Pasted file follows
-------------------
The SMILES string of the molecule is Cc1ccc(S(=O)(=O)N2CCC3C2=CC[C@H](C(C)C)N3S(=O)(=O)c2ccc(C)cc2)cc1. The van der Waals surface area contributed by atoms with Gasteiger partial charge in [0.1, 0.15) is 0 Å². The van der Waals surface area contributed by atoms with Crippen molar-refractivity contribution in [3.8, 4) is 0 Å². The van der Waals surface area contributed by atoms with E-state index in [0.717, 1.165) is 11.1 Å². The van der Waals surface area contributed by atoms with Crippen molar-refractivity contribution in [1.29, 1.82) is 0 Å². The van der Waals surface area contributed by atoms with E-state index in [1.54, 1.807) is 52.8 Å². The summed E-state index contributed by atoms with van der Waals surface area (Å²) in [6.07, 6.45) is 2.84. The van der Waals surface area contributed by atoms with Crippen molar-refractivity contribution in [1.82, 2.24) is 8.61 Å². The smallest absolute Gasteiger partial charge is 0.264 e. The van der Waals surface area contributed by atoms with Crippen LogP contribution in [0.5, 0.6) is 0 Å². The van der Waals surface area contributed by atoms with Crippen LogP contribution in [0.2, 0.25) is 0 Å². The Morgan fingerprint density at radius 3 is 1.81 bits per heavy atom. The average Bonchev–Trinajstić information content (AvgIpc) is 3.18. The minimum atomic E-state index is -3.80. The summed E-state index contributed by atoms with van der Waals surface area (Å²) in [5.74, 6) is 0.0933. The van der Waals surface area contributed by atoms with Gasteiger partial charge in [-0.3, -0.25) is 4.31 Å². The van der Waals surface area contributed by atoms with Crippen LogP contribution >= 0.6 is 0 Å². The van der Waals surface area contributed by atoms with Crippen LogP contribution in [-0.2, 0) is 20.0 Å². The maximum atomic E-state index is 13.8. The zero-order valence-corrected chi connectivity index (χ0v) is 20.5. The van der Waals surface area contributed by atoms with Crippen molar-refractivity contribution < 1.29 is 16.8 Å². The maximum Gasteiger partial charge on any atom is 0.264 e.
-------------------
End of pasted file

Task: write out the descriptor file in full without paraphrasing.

The SMILES string of the molecule is Cc1ccc(S(=O)(=O)N2CCC3C2=CC[C@H](C(C)C)N3S(=O)(=O)c2ccc(C)cc2)cc1. The van der Waals surface area contributed by atoms with Gasteiger partial charge in [0.1, 0.15) is 0 Å². The van der Waals surface area contributed by atoms with Crippen molar-refractivity contribution in [3.8, 4) is 0 Å². The van der Waals surface area contributed by atoms with E-state index in [0.717, 1.165) is 11.1 Å². The van der Waals surface area contributed by atoms with Crippen molar-refractivity contribution in [1.29, 1.82) is 0 Å². The van der Waals surface area contributed by atoms with E-state index in [1.54, 1.807) is 52.8 Å². The summed E-state index contributed by atoms with van der Waals surface area (Å²) in [6.07, 6.45) is 2.84. The van der Waals surface area contributed by atoms with Crippen molar-refractivity contribution in [1.82, 2.24) is 8.61 Å². The smallest absolute Gasteiger partial charge is 0.264 e. The van der Waals surface area contributed by atoms with Crippen LogP contribution in [0.5, 0.6) is 0 Å². The van der Waals surface area contributed by atoms with Crippen LogP contribution in [0.2, 0.25) is 0 Å². The Morgan fingerprint density at radius 3 is 1.81 bits per heavy atom. The average Bonchev–Trinajstić information content (AvgIpc) is 3.18. The minimum atomic E-state index is -3.80. The summed E-state index contributed by atoms with van der Waals surface area (Å²) in [5.74, 6) is 0.0933. The van der Waals surface area contributed by atoms with Gasteiger partial charge in [-0.3, -0.25) is 4.31 Å². The van der Waals surface area contributed by atoms with Crippen LogP contribution >= 0.6 is 0 Å². The van der Waals surface area contributed by atoms with Crippen LogP contribution in [-0.2, 0) is 20.0 Å². The maximum atomic E-state index is 13.8. The zero-order valence-corrected chi connectivity index (χ0v) is 20.5. The van der Waals surface area contributed by atoms with Crippen molar-refractivity contribution < 1.29 is 16.8 Å². The maximum Gasteiger partial charge on any atom is 0.264 e.